Most everything north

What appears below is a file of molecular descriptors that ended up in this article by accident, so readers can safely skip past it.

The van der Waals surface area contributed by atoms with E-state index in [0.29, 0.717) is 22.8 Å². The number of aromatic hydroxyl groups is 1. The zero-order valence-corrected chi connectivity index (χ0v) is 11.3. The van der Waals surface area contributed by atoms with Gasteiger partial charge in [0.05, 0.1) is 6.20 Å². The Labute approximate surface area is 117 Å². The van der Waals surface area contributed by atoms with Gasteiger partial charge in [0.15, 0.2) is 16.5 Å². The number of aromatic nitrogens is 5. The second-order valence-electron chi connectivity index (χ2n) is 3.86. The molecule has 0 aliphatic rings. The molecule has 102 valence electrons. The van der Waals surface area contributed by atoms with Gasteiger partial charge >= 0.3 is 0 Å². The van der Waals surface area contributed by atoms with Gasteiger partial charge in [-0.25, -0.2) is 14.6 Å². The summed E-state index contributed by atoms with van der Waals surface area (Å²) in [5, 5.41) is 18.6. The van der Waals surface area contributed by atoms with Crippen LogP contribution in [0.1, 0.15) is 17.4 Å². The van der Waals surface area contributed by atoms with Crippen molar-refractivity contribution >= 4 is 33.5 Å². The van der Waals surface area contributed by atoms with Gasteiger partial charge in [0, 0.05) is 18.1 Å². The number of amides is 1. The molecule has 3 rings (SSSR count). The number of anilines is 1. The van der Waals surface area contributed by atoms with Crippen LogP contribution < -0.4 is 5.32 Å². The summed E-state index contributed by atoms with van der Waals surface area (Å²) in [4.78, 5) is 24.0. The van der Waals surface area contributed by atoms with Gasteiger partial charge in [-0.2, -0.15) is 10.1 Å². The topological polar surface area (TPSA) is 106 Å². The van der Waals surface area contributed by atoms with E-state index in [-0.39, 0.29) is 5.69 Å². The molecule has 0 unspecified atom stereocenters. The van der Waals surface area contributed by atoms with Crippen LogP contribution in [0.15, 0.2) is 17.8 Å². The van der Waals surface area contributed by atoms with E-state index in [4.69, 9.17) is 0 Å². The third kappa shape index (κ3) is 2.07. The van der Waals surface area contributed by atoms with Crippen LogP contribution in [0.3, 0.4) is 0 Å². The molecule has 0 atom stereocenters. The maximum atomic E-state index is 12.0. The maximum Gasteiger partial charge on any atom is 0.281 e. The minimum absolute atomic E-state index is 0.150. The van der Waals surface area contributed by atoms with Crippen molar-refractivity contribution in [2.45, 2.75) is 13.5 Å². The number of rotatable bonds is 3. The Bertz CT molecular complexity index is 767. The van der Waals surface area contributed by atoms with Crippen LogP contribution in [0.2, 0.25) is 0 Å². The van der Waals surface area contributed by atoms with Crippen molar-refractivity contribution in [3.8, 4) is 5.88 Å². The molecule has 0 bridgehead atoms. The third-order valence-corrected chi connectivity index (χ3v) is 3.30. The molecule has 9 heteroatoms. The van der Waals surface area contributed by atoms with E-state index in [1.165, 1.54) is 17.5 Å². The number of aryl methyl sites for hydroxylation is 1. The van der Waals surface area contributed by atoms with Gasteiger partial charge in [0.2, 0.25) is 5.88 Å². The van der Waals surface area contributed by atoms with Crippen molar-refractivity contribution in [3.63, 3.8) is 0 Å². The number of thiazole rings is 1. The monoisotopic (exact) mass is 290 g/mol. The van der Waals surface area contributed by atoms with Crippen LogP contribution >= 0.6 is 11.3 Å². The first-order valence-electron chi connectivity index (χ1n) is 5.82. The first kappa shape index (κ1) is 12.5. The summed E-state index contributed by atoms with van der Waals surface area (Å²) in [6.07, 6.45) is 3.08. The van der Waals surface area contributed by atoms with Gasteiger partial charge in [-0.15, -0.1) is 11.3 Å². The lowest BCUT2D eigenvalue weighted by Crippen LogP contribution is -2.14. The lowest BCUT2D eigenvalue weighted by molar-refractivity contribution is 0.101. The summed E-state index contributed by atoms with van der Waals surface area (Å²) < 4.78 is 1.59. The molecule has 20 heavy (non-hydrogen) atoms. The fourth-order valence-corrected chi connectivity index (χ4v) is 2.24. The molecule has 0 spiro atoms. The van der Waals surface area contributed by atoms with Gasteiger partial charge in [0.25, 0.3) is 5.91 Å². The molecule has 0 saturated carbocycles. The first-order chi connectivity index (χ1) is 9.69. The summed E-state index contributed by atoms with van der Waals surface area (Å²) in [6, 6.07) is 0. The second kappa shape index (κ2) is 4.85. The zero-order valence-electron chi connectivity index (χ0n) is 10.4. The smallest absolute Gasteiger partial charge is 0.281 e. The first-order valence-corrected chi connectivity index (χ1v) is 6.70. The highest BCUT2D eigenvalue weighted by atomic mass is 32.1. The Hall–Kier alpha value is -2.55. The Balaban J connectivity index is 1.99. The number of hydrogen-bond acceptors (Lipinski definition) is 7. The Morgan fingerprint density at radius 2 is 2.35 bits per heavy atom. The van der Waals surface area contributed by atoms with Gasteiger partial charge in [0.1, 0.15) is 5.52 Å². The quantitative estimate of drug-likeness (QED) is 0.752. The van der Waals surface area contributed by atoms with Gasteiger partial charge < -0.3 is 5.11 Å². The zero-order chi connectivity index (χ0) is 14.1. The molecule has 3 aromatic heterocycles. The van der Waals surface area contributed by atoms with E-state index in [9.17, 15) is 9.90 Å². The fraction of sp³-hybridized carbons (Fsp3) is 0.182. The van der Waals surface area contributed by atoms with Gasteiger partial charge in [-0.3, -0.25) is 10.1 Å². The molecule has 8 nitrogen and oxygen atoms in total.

Most everything north of the Capitol, before I got to West MLK, was closed. An off assortment of daycare centers, old law offices, and a bootmaker lined the street in low-slung 1960s far-past-modernism main street USA storefronts made of deep-raked painted-over brick or stucco with mold constellations. They felt like they were turning their backs on me. The gold foil lettering on the plate glass blistered. I loved stretches like this where the glass was so black and dirty and the spaces so dark or dim that I could place myself in them via reflection and transparency. But also I stop to try to pick something out of their architecture. Mack and Merrill stress their fascination with the glimmers of vernacular brilliance. I think the thing that is attractive is their longevity and/or their evolutionary purity. They are either still here forty years later because of their nasty tenacity or because when built they had already existed in such an advanced form of their evolutionary development that they had no problems left to solve; they were rooted. I think what excited me was the former. Because if these places were so perfect they would still be building the same things today, and in many cases they are, and I certainly don’t give a shit about the new ones. Do I respect strip malls because they are the perfection of hollow consumption? No. But I would pressure myself to collect some gem of experience from a thirty-year-old strip because of its tenacity. I’ve noticed that in these languishing manifestations there is always some architectural absurdity, whether at the detail level or up to the spatial configuration (Executive Office Building in Decatur). Sometimes these absurdities have been born out of their longevity through generations of tenants, trends, and tarnish. It turns them more into a palimpsest. But what is truly interesting is the design solution that must have seemed so right or so convenient at the time, and maybe even served some specialized purpose or condition that has festered on the building throughout the years. The tenacity of the building itself is more impressive to me than the pig-headed tenacity of the architect in the design and construction process because it is up against so much more, and the only voice that the building does have is the cost estimate of the contractor, the enemy of its idealization during construction. Contractors don’t like to change things. So, in the confusion, these buildings simply have more mysteries to figure out.